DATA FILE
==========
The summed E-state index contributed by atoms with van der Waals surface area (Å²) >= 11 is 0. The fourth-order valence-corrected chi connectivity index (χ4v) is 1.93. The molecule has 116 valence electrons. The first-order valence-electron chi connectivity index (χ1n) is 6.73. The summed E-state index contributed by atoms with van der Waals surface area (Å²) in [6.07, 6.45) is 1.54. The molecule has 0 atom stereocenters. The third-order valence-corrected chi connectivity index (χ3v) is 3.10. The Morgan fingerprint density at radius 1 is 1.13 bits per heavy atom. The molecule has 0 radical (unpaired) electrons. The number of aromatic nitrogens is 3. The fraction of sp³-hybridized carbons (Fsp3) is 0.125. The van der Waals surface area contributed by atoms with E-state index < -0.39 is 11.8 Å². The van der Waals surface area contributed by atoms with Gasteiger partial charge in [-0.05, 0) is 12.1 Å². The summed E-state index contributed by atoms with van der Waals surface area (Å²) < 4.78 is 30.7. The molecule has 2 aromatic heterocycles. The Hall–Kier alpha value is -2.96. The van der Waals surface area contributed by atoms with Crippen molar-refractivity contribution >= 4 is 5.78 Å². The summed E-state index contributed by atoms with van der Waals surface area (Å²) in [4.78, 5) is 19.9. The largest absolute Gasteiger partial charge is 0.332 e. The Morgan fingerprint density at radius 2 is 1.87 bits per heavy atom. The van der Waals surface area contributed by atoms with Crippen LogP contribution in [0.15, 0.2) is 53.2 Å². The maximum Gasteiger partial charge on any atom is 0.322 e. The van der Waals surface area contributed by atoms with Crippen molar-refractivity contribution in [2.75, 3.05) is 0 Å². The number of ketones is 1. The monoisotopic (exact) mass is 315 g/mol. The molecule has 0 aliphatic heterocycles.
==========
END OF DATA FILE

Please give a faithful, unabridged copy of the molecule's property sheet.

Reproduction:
The summed E-state index contributed by atoms with van der Waals surface area (Å²) >= 11 is 0. The fourth-order valence-corrected chi connectivity index (χ4v) is 1.93. The molecule has 116 valence electrons. The first-order valence-electron chi connectivity index (χ1n) is 6.73. The summed E-state index contributed by atoms with van der Waals surface area (Å²) in [6.07, 6.45) is 1.54. The molecule has 0 atom stereocenters. The third-order valence-corrected chi connectivity index (χ3v) is 3.10. The Morgan fingerprint density at radius 1 is 1.13 bits per heavy atom. The molecule has 0 radical (unpaired) electrons. The number of aromatic nitrogens is 3. The fraction of sp³-hybridized carbons (Fsp3) is 0.125. The van der Waals surface area contributed by atoms with E-state index < -0.39 is 11.8 Å². The van der Waals surface area contributed by atoms with Gasteiger partial charge in [-0.05, 0) is 12.1 Å². The summed E-state index contributed by atoms with van der Waals surface area (Å²) < 4.78 is 30.7. The molecule has 2 aromatic heterocycles. The Hall–Kier alpha value is -2.96. The van der Waals surface area contributed by atoms with Crippen molar-refractivity contribution >= 4 is 5.78 Å². The summed E-state index contributed by atoms with van der Waals surface area (Å²) in [4.78, 5) is 19.9. The largest absolute Gasteiger partial charge is 0.332 e. The Morgan fingerprint density at radius 2 is 1.87 bits per heavy atom. The van der Waals surface area contributed by atoms with Crippen LogP contribution in [0.15, 0.2) is 53.2 Å². The maximum Gasteiger partial charge on any atom is 0.322 e. The van der Waals surface area contributed by atoms with Crippen molar-refractivity contribution in [2.75, 3.05) is 0 Å². The number of ketones is 1. The monoisotopic (exact) mass is 315 g/mol. The molecule has 0 aliphatic heterocycles.